Monday, 19 August 2013

I wonder...

... will it be different for our children?

I know my parents love me.  They have shown me - and my siblings - that they do, in a million different ways.  The effort that they put in to giving us the right opportunities, the unceasing support, the sacrifices that they made for us; what child who benefited from these and so many other unspoken, unnoticed and un-recorded actions could ever doubt that they were loved?

So I don't, not for a heartbeat.

But parenting, when my parents - themselves products of the austere post World War II years in 1940's, '50's and 60's Britain - was different when they were thrown into it, barely out of their own teenage years, to how it is now.

And one of the things that was different was the frequency of use of the phrase 'I love you'.  Looking back on my childhood, it wasn't something we heard very often.  We knew we were loved, but mum and dad didn't bandy the verbal expression of that fact around.  Our very existence, our lifestyle, how our parents behaved to us, was seen by them to be enough proof of their feelings for us.

I know that my experience may be unusual, but I don't think so.  Back then, 'I love you' was just not something many parents said to their children (or even, I suspect, to each other that often).  It was almost as if by saying it out loud, they might cheapen their emotions, put them on display.  As if they were risking bringing the wrath of the gods down on their heads by using the words.

Thirty years later, however, I don't stint with the verbal expression of my love for my boys - and as far as I can tell, neither do my friends, to their children.

I tell them I love them when I drop them off at school in the morning, and I tell them when I tuck them in at night, and on a myriad occasions in between.  I even manage to shoe-horn it into disagreements sometimes, especially with Boy #2 who has recently begun to state (as I insist on his getting dressed / leaving his lego upstairs whilst he comes downstairs for breakfast / tidying up / doing his homework) that he doesn't like me 'very much at the moment, Mum' - to which my stock answer is 'I can see that.  But I still love you...'  (which of course infuriates him still further...).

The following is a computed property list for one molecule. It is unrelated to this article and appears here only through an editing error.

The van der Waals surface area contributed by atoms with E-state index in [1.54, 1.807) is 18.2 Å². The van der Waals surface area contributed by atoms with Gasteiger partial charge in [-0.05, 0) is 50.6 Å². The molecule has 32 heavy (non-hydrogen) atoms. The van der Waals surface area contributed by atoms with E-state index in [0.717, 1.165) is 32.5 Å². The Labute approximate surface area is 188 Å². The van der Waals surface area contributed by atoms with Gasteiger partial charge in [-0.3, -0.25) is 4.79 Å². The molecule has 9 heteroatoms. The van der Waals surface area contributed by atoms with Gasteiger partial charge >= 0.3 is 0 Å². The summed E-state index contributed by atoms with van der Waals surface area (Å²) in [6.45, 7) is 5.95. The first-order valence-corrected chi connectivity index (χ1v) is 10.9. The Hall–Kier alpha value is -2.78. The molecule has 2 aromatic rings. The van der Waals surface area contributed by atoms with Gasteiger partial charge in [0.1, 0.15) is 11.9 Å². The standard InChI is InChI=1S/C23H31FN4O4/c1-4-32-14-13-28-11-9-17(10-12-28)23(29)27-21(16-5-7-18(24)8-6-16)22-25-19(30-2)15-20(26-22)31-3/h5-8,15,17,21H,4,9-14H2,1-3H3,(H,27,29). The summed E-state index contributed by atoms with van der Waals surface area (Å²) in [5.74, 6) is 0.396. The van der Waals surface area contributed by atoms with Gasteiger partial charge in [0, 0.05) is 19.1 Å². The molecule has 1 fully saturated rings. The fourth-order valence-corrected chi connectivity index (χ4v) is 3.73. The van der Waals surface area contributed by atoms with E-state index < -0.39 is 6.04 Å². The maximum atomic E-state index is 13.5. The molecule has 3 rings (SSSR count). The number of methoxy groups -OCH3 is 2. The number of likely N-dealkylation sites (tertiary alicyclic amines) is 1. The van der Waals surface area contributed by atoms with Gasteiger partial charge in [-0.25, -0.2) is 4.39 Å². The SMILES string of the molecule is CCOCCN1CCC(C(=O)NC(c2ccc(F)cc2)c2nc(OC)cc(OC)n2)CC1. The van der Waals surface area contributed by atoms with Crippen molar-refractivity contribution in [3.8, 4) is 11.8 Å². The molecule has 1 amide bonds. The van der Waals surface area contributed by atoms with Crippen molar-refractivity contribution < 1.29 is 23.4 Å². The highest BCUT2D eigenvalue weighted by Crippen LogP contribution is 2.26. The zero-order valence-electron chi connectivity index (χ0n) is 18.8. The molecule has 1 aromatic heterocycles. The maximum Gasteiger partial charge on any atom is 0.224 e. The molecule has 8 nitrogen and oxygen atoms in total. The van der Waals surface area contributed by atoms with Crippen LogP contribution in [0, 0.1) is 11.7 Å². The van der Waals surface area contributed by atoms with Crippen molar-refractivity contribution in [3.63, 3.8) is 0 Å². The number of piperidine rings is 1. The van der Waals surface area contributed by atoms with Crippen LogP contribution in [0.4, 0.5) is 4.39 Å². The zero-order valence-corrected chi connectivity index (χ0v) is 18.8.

So I wonder, by wrapping our kids in this knowledge - this security blanket - that whatever else goes on in their lives we love them: are we changing the way they will view they world?  Will they be better or worse off for our constant assurances?  Will they be more self confident well-rounded individuals as a result, or will we have turned them into egotistical monsters?

It's a rhetorical question, you understand;  I love my kids, and I plan to keep on telling them that.  Because I'm the mum.  And it's my job.


  1. Very interesting. Like you, I wasn't brought up with parents who said it, but it never occurred to me that I wasn't loved and I had a happy childhood. Being a Brit in the States, I didn't throw those words around with gay abandon and I think it really bothered my oldest for a little while. I tried to explain to her that it's a cultural and generational thing, and now, were I to say the "L" word she would probably recoil. I will say it now to her and the older boy when it's "comfortable" for them, but I also made her a card when she went to college and it said "Love is - a hand-made Christening gown, hand-made halloween costumes, etc" - all the things you can do t show real love. (The Little Guy says it every night and I say it straight back. Not sure how that has come about and I did used to say it to the others when I put them to bed at night.)
    I have a hard time with the throw-away "I love you"s that I hear in the States. People say it to me sometimes and they hardly know me. I do think it's cheapened by being bandied about but I also think, in the right circs, it can never be said too often.
    Phew - I need a lie down now!

  2. Potty I am just like you. I cannot remember my mother EVER saying I love you as a child. She also wasn't/isn't affectionate. My dad didn't really say it so much as show it with affection and he would end phone calls with 'lots of love' or 'love you lots'. My mother showed it with the things she did for us.